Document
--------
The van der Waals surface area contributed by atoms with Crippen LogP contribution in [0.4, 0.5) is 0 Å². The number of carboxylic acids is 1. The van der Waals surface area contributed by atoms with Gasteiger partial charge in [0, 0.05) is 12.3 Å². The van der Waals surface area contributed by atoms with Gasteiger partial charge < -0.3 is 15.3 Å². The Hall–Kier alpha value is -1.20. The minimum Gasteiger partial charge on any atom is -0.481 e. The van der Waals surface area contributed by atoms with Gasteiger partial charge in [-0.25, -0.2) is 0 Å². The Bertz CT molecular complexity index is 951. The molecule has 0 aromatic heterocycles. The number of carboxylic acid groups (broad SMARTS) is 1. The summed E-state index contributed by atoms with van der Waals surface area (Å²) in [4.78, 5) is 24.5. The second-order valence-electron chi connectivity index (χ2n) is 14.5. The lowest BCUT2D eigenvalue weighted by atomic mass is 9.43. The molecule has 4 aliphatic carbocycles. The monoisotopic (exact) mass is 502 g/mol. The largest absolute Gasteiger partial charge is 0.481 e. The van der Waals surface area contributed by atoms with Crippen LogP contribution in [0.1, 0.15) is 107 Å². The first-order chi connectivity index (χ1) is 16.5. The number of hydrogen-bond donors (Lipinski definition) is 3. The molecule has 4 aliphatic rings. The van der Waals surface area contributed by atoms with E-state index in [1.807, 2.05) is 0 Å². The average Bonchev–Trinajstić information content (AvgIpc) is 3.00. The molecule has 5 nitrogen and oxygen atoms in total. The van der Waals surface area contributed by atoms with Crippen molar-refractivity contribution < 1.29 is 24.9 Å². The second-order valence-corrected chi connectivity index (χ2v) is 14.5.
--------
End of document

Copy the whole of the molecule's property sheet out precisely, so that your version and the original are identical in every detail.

The van der Waals surface area contributed by atoms with Crippen LogP contribution in [0.4, 0.5) is 0 Å². The number of carboxylic acids is 1. The van der Waals surface area contributed by atoms with Gasteiger partial charge in [0, 0.05) is 12.3 Å². The van der Waals surface area contributed by atoms with Gasteiger partial charge < -0.3 is 15.3 Å². The Hall–Kier alpha value is -1.20. The minimum Gasteiger partial charge on any atom is -0.481 e. The van der Waals surface area contributed by atoms with Gasteiger partial charge in [-0.25, -0.2) is 0 Å². The Bertz CT molecular complexity index is 951. The molecule has 0 aromatic heterocycles. The number of carboxylic acid groups (broad SMARTS) is 1. The summed E-state index contributed by atoms with van der Waals surface area (Å²) in [4.78, 5) is 24.5. The second-order valence-electron chi connectivity index (χ2n) is 14.5. The lowest BCUT2D eigenvalue weighted by atomic mass is 9.43. The molecule has 4 aliphatic carbocycles. The monoisotopic (exact) mass is 502 g/mol. The largest absolute Gasteiger partial charge is 0.481 e. The van der Waals surface area contributed by atoms with Crippen LogP contribution in [0.1, 0.15) is 107 Å². The first-order chi connectivity index (χ1) is 16.5. The number of hydrogen-bond donors (Lipinski definition) is 3. The molecule has 4 aliphatic rings. The van der Waals surface area contributed by atoms with E-state index in [1.807, 2.05) is 0 Å². The average Bonchev–Trinajstić information content (AvgIpc) is 3.00. The molecule has 5 nitrogen and oxygen atoms in total. The van der Waals surface area contributed by atoms with Crippen molar-refractivity contribution < 1.29 is 24.9 Å². The second-order valence-corrected chi connectivity index (χ2v) is 14.5.